Australorp sexing

LaurasLorps

In the Brooder
8 Years
Apr 19, 2011
59
0
39
Arkansas
Hi, I am a first timer with 4 australorp chicks. They are only a week old, so I know I have a while before I can know for sure what sex my chicks are, but I was wondering what kind of things I could be looking for. I've read things about looking for how fast they feather, how thick their legs are or what color their comb is. But I am not sure which are just old wives' tales and which are reliable methods. Any help our guidance would be appreciated!
 

pastrymama

Songster
9 Years
Apr 30, 2010
995
20
143
Phoenix
I bought australorp chicks last summer, supposed to be all pullets. Well, I could tell by 2 weeks that "one of these things was not like the others". He was not feathering as fast, didn't grow a tail, but grew a big ole' comb! I think it's easier to tell if you have a few to compare to. I think I had 4 of them, sadly 2 of which my dog ate but left me with the roo. Figures. You will see soon enough if there is a roo in the mix.
 

TwoCrows

Inuit Raven
Staff member
Premium member
8 Years
Mar 21, 2011
38,983
46,003
1,362
New Mexico, USA
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At that age, it is just too early to tell gender yet. And none of those "old wives tales" things work on chicks. But with Australorps, many times the males will show signs early on, especially around 5 and 6 weeks. The combs and wattles will really start to grow and redden. The legs will thicken up. Since you have 4 chicks you can compare them to each other and while each one of them will mature at different rates, the males will develop much different from the females. Sometimes females do grow out feathers faster than males and females will even spar with each other.

This is all general and is not always true however and sometimes you just have to wait til it either crows or lays an egg. At about 5 or 6 weeks, watch the comb area. The females combs should stay dainty and only pale up. No big red combs or wattles.

You will love this breed, they can be real sweet hearts. Hope this info helped.
 

TwoCrows

Inuit Raven
Staff member
Premium member
8 Years
Mar 21, 2011
38,983
46,003
1,362
New Mexico, USA
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My Coop
At that age, it is just too early to tell gender yet. And none of those "old wives tales" things work on chicks. But with Australorps, many times the males will show signs early on, especially around 5 and 6 weeks. The combs and wattles will really start to grow and redden. The legs will thicken up. Since you have 4 chicks you can compare them to each other and while each one of them will mature at different rates, the males will develop much different from the females. Sometimes females do grow out feathers faster than males and females will even spar with each other.

This is all general and is not always true however and sometimes you just have to wait til it either crows or lays an egg. At about 5 or 6 weeks, watch the comb area. The females combs should stay dainty and only pale up. No big red combs or wattles.

You will love this breed, they can be real sweet hearts. Hope this info helped.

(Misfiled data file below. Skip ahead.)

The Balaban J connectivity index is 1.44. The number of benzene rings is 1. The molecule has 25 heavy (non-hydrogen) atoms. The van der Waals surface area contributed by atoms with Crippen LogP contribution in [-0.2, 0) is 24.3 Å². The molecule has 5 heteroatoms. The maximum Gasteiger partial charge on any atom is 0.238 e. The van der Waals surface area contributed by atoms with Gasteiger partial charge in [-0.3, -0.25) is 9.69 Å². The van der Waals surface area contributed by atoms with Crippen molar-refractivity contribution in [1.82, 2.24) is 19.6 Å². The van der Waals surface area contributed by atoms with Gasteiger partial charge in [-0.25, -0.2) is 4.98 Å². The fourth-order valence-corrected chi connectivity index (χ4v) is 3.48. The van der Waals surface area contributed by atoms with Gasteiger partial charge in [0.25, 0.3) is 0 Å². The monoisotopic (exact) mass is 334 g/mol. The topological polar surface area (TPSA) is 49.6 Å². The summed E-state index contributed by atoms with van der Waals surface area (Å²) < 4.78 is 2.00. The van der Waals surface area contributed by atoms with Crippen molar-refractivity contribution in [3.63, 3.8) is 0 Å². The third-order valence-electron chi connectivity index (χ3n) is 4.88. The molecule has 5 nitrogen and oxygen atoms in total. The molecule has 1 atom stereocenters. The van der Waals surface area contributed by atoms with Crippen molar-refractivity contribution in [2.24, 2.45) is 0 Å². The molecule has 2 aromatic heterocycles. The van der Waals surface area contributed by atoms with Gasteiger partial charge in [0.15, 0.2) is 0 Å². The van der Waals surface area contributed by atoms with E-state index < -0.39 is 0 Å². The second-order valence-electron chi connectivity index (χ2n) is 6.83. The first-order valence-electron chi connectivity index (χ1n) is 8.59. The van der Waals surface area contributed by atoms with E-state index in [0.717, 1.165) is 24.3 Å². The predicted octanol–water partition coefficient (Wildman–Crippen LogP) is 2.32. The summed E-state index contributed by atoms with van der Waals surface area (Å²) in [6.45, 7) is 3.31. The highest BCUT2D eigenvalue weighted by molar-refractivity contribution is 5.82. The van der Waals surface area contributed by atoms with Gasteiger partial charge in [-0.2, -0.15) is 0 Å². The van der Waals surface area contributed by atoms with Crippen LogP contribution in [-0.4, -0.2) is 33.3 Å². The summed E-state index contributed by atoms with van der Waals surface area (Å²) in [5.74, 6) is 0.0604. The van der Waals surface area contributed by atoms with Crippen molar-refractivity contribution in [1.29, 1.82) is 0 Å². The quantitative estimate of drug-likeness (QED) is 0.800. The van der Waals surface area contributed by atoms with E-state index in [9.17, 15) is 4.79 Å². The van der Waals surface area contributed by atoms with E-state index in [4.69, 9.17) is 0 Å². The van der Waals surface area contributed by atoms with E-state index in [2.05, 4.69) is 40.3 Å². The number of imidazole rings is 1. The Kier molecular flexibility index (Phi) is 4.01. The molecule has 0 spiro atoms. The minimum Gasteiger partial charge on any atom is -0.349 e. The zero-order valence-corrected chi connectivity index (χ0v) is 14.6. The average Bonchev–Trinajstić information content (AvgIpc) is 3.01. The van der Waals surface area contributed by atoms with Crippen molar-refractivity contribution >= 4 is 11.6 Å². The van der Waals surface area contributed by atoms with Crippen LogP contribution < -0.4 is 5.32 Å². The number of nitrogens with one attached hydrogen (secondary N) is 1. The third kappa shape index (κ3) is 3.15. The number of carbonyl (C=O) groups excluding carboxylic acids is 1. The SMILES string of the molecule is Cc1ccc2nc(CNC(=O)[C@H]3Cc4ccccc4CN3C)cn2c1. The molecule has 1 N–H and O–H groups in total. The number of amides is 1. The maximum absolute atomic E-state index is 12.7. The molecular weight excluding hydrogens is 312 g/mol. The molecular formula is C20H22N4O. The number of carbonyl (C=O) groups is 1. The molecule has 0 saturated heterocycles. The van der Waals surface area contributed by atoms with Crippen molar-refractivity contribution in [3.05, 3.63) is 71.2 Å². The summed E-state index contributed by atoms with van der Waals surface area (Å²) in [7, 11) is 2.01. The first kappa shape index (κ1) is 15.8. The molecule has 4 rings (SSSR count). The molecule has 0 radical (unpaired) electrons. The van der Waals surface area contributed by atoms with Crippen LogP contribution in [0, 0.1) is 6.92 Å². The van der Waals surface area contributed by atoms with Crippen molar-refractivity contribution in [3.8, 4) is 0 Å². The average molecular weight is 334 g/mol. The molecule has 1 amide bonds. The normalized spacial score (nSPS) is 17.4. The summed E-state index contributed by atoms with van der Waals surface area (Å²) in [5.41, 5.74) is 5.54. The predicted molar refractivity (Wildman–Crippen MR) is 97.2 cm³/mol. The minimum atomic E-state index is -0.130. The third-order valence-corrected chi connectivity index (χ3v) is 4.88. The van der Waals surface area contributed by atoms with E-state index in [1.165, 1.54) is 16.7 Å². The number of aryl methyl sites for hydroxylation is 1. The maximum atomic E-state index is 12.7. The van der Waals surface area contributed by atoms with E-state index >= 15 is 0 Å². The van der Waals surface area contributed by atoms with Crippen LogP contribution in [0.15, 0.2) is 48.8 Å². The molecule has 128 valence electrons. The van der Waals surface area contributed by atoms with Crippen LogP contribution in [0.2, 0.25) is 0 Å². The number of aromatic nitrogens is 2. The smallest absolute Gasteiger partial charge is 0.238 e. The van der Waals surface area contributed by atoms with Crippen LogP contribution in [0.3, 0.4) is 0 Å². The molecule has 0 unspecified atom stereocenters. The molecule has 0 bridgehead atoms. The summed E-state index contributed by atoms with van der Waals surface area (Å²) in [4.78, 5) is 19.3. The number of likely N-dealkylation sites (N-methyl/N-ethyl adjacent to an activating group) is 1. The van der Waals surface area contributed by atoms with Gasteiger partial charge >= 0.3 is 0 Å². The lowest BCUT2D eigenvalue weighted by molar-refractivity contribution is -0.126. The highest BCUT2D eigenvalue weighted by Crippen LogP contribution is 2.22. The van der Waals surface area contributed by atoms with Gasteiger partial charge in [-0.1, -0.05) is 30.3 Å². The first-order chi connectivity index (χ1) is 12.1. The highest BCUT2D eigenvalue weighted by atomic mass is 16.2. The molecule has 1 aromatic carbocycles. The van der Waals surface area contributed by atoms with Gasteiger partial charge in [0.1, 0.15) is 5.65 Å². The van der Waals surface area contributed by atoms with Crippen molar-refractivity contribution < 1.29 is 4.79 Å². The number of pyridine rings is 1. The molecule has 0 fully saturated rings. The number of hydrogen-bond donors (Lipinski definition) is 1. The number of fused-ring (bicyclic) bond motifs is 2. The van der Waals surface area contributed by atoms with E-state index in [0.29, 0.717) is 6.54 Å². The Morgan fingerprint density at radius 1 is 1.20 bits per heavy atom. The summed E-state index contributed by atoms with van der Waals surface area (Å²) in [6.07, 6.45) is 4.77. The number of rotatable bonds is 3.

TwoCrows

Inuit Raven
Staff member
Premium member
8 Years
Mar 21, 2011
38,983
46,003
1,362
New Mexico, USA
My Coop
My Coop
At that age, it is just too early to tell gender yet. And none of those "old wives tales" things work on chicks. But with Australorps, many times the males will show signs early on, especially around 5 and 6 weeks. The combs and wattles will really start to grow and redden. The legs will thicken up. Since you have 4 chicks you can compare them to each other and while each one of them will mature at different rates, the males will develop much different from the females. Sometimes females do grow out feathers faster than males and females will even spar with each other.

This is all general and is not always true however and sometimes you just have to wait til it either crows or lays an egg. At about 5 or 6 weeks, watch the comb area. The females combs should stay dainty and only pale up. No big red combs or wattles.

You will love this breed, they can be real sweet hearts. Hope this info helped.
 

NoSleepTillBrooklyn

In the Brooder
8 Years
Mar 17, 2011
62
0
39
I've been going through the same thing, check out my link to my pics:

https://www.backyardchickens.com/forum/viewtopic.php?id=489434&p=1

The most reliable thing I can say now (hindsight being what it is!) is that Mindy (now Mork) had the shorter tail, and was slower to feather out. I had never heard that was a "roo" thing until I started noticing Mindy's tail was pointy and she would actually roost her sister into the coop at night. Also Mindy was the first one to greet us, earlier friendliness and curiosity are roo traits. The comb isn't drastically different on mine, which is why it's been so hard to figure out. But these differences came about 8-9 weeks along.

Hope that helps, and I will parrot what the poster said about them being sweet and awesome. I've already left a message for 2 more! Have to make up for losing Mindy this week.

Best of luck!!
 

JodyJo

Songster
9 Years
Sep 27, 2010
2,786
41
188
Colorado
Quote:Here are a few pics of my Austrlorps...they were supposed to have been pullets, they were all roos....




there are some BR roos in there also






hope this helps a bit....ALL ROOS!
 

motherhenfran

In the Brooder
5 Years
Jul 25, 2014
83
1
41
@JodyJo that's so many Roos!! I know this thread is rather old but what did you end up doing with all your boys?
 
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